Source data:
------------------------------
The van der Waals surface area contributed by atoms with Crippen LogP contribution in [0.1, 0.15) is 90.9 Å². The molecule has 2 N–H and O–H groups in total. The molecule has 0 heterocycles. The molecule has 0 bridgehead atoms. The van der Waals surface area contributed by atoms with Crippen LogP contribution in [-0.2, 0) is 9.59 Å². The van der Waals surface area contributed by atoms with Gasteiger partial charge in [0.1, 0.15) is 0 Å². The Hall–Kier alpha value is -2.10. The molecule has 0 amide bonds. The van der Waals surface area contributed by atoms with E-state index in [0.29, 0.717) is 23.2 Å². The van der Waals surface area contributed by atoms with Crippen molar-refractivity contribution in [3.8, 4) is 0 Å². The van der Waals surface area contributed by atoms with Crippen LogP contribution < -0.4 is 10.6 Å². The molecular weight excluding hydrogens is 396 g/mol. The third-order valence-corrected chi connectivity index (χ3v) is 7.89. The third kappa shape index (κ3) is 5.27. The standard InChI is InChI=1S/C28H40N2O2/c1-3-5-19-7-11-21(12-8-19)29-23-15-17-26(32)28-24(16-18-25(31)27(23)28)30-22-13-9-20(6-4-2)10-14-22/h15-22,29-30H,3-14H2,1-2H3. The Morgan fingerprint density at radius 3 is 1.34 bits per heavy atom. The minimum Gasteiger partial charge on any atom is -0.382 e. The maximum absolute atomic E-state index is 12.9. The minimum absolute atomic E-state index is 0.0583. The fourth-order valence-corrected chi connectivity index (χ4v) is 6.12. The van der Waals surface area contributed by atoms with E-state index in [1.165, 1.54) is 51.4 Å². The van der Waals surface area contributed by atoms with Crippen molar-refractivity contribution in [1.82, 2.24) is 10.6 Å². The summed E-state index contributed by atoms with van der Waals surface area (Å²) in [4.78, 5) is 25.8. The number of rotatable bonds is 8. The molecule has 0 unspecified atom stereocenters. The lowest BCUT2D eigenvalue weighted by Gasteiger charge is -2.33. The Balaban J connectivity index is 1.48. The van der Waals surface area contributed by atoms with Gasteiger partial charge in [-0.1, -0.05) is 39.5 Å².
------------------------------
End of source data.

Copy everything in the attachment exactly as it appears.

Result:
The van der Waals surface area contributed by atoms with Crippen LogP contribution in [0.1, 0.15) is 90.9 Å². The molecule has 2 N–H and O–H groups in total. The molecule has 0 heterocycles. The molecule has 0 bridgehead atoms. The van der Waals surface area contributed by atoms with Crippen LogP contribution in [-0.2, 0) is 9.59 Å². The van der Waals surface area contributed by atoms with Gasteiger partial charge in [0.1, 0.15) is 0 Å². The Hall–Kier alpha value is -2.10. The molecule has 0 amide bonds. The van der Waals surface area contributed by atoms with E-state index in [0.29, 0.717) is 23.2 Å². The van der Waals surface area contributed by atoms with Crippen molar-refractivity contribution in [3.8, 4) is 0 Å². The van der Waals surface area contributed by atoms with Crippen LogP contribution < -0.4 is 10.6 Å². The molecular weight excluding hydrogens is 396 g/mol. The third-order valence-corrected chi connectivity index (χ3v) is 7.89. The third kappa shape index (κ3) is 5.27. The standard InChI is InChI=1S/C28H40N2O2/c1-3-5-19-7-11-21(12-8-19)29-23-15-17-26(32)28-24(16-18-25(31)27(23)28)30-22-13-9-20(6-4-2)10-14-22/h15-22,29-30H,3-14H2,1-2H3. The Morgan fingerprint density at radius 3 is 1.34 bits per heavy atom. The minimum Gasteiger partial charge on any atom is -0.382 e. The maximum absolute atomic E-state index is 12.9. The minimum absolute atomic E-state index is 0.0583. The fourth-order valence-corrected chi connectivity index (χ4v) is 6.12. The van der Waals surface area contributed by atoms with E-state index in [1.165, 1.54) is 51.4 Å². The van der Waals surface area contributed by atoms with Crippen molar-refractivity contribution in [1.82, 2.24) is 10.6 Å². The summed E-state index contributed by atoms with van der Waals surface area (Å²) in [4.78, 5) is 25.8. The number of rotatable bonds is 8. The molecule has 0 unspecified atom stereocenters. The lowest BCUT2D eigenvalue weighted by Gasteiger charge is -2.33. The Balaban J connectivity index is 1.48. The van der Waals surface area contributed by atoms with Gasteiger partial charge in [-0.1, -0.05) is 39.5 Å².